Major: Studio Art
Born: April 11, 1953
Passed on: February 1977
Harold Morrill '23 P50
James Whiting '41
Michael Oshima and I were roommates for three of our four years at Carleton; Freshman year in Musser, Sophmore year in Rice house, and Senior year in Prentiss House. We got along pretty well. During Freshman year in particular we hung out together often with a small group of friends that included at different times Katie Farinholt, Glenn Quint, and Virginia Smith.
I enjoyed Michael’s humor, wit, and energy and his generous heart (when I could stay on his good side). I imagine that many other people have similar memories of Michael.
When Michael died I was angry and depressed and so sad about him for a long long time. I have maintained very little contact with other former friends from Carleton and so maybe Michael would have faded off along the way also . . . but I really regret that he is not here, there, somewhere so that we could connect again.
I am attaching one picture of me and Michael taken on graduation day 1975. Its not a very good photo, but it is a great shot of Michael’s beautiful big smile.
Hi Rick - I was doing a search about Michael (just found a slew of 35 mm slides that I took of him in 1976 when he was visiting me in NYC) and discovered your post from 6 months ago. You probably don't know that I was a visiting artist/faculty member at Carleton in 1984-86 and curated a memorial exhibition of Michael's artwork for the Boliou Gallery at that time. There were many of us who mourned him deeply. We were very close, especially during the last two years of college and then after. He was one of the most talented artists of our era but due to homophobia the art faculty did not treat him well. That always enraged me. His sweet and talented sister was my roommate in Nova Scotia when I was in grad school. She moved in with me soon after his death. His art work still sits in my studio, and his photo has graced the altar in every studio I've had. I feel his spirit quite alive when I am working. I often wonder what he'd be doing now if he were still alive and sometimes try to imagine what he'd look like if he was an older middle aged man. I really appreciated reading your note and seeing the photo you posted.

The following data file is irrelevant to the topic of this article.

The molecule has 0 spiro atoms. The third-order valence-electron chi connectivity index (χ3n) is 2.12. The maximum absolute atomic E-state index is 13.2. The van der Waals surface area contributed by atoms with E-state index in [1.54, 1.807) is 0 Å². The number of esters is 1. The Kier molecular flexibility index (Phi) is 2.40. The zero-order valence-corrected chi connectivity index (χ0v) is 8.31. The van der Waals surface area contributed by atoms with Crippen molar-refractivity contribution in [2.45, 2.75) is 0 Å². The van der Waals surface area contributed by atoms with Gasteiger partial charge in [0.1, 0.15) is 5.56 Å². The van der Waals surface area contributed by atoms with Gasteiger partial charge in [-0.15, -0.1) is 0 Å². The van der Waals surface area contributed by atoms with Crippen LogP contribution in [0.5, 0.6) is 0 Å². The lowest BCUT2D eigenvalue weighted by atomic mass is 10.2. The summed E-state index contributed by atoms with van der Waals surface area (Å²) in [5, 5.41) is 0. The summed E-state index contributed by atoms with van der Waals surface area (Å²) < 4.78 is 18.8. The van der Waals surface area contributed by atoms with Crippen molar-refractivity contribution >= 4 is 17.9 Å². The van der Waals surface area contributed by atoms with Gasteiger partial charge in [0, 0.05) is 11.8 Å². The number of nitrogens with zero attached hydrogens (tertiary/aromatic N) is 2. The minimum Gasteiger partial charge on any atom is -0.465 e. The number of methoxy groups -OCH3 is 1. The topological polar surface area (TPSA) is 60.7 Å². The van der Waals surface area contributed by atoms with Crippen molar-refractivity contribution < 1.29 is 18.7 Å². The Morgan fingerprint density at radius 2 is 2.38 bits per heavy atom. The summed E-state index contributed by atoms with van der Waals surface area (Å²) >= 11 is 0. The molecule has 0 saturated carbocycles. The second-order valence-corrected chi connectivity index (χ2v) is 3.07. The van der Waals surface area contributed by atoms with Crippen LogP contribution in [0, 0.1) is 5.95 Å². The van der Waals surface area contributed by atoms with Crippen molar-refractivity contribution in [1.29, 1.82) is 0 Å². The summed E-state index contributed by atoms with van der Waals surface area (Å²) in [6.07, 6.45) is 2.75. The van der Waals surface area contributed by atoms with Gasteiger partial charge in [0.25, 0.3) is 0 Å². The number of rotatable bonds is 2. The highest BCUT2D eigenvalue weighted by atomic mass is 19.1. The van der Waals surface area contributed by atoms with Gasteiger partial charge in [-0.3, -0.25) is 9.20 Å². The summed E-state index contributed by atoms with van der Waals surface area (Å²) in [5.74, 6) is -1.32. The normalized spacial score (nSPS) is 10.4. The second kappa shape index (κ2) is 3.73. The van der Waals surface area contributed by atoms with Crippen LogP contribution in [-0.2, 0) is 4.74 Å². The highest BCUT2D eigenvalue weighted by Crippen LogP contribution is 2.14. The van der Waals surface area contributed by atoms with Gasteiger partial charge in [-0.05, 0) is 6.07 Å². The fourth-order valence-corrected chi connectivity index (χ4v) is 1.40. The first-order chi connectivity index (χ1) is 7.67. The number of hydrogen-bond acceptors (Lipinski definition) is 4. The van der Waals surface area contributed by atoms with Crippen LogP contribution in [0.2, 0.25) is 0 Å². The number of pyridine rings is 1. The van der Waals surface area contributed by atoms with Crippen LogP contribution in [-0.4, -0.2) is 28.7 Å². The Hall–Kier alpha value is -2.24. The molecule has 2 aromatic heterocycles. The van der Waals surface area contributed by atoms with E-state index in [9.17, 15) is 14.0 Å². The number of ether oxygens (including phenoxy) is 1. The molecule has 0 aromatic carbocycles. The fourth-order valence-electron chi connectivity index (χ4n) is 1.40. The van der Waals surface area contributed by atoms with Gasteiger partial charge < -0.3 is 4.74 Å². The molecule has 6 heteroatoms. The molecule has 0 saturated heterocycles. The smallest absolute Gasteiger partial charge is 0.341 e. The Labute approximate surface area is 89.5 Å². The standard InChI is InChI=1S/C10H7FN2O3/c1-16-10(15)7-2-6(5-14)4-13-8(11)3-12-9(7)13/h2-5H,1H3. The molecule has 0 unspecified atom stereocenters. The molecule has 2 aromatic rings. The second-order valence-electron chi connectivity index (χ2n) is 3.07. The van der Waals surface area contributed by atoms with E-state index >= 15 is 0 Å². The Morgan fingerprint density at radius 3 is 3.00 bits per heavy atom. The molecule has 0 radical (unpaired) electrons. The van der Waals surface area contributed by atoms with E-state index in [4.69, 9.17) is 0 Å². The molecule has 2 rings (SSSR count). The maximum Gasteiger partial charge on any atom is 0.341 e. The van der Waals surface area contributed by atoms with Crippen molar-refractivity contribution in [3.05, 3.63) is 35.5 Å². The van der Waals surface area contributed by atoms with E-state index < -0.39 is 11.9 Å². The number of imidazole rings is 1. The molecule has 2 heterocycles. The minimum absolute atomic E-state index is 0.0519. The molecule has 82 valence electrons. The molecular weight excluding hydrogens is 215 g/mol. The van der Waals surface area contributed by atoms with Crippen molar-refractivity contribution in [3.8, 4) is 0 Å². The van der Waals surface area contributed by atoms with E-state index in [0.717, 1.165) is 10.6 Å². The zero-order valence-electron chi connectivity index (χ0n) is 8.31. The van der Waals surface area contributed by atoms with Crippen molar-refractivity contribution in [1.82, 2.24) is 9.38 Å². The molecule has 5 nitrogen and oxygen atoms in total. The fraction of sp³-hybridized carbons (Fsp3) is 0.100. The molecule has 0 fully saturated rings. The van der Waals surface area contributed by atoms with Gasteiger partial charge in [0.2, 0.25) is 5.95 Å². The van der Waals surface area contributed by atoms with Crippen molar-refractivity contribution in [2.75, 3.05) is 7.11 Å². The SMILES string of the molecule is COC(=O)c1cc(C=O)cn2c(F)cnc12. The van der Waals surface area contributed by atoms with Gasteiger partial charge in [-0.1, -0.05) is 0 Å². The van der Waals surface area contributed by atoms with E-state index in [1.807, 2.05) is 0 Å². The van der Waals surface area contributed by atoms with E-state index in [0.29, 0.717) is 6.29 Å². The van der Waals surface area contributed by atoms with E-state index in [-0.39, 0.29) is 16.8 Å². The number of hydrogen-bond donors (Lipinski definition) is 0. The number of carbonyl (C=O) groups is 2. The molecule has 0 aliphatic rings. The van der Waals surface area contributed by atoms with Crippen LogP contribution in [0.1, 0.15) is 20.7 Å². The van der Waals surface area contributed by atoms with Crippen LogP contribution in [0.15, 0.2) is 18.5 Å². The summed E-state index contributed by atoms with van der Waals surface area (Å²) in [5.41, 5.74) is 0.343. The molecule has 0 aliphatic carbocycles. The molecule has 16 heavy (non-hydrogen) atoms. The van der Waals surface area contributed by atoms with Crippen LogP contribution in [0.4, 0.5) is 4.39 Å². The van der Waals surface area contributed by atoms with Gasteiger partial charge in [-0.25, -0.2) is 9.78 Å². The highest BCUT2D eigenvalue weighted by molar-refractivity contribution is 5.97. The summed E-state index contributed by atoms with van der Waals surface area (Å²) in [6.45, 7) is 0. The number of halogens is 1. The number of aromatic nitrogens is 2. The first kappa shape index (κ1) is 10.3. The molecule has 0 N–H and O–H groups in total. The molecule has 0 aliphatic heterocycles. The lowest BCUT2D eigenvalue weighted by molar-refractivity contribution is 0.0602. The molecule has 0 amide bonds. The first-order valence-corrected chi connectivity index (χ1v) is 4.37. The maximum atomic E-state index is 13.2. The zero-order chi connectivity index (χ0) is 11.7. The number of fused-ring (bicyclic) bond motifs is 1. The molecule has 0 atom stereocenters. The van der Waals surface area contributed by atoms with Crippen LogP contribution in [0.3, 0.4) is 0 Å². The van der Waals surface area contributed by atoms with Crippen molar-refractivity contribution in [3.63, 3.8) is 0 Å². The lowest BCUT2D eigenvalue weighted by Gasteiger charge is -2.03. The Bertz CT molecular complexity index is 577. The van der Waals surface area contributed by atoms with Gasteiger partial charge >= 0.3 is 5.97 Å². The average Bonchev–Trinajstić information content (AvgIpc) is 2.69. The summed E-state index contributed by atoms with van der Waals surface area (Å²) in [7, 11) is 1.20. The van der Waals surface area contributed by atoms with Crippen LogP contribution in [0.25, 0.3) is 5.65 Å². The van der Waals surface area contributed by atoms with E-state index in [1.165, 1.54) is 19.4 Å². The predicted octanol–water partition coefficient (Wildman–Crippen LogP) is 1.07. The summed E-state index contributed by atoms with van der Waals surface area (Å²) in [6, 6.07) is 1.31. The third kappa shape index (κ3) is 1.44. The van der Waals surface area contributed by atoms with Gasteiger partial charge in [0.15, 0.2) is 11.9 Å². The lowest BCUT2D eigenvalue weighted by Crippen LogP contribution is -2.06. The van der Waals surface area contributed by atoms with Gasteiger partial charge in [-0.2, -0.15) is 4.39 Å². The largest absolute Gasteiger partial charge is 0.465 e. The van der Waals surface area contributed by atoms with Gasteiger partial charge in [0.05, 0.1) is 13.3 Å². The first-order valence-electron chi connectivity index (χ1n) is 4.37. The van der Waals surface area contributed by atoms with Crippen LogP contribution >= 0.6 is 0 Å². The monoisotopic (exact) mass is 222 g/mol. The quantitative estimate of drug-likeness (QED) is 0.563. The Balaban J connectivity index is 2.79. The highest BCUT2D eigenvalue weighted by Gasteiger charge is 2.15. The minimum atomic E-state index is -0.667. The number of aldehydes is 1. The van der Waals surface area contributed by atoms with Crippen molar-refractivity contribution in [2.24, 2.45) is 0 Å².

I hope all is well in your life. I remember when you lived in the attic with Michael and others during our senior year.
Bev, Thanks for posting. I did not know Michael well, but I regarded him as a friend and always enjoyed our conversations. If there are elements of Michael's artwork that you are amenable to posting here, I know I would appreciate it and am sure that other classmates would as well. Thanks for letting us know about the exhibit of Michael's artwork at Carleton. I wish I had seen it. - Laura Graf
I remember Michael fondly as for three years, our sophomore, junior and senior years, we sat next to one another while performing in the Carleton Choir (or Chorus, whatever it was called). I recall his sly and slightly subversive sense of humor and the fact that he never hesitated to make fun of me when I performed badly, which I patently deserved. I look back now and I see two, young, guileless gay men whose paths would soon diverge. I was dumbstruck by the news of his death and remain terribly saddened by it to this day.
I'm Michael's youngest brother. Lovely to see love for him here. Blessings.
I lived in the arts house (Cheney House) with Michael. Wonderful artist. His talent was off the charts. I still have one of his engravings. My wife hates it (quite grotesque) but I love it.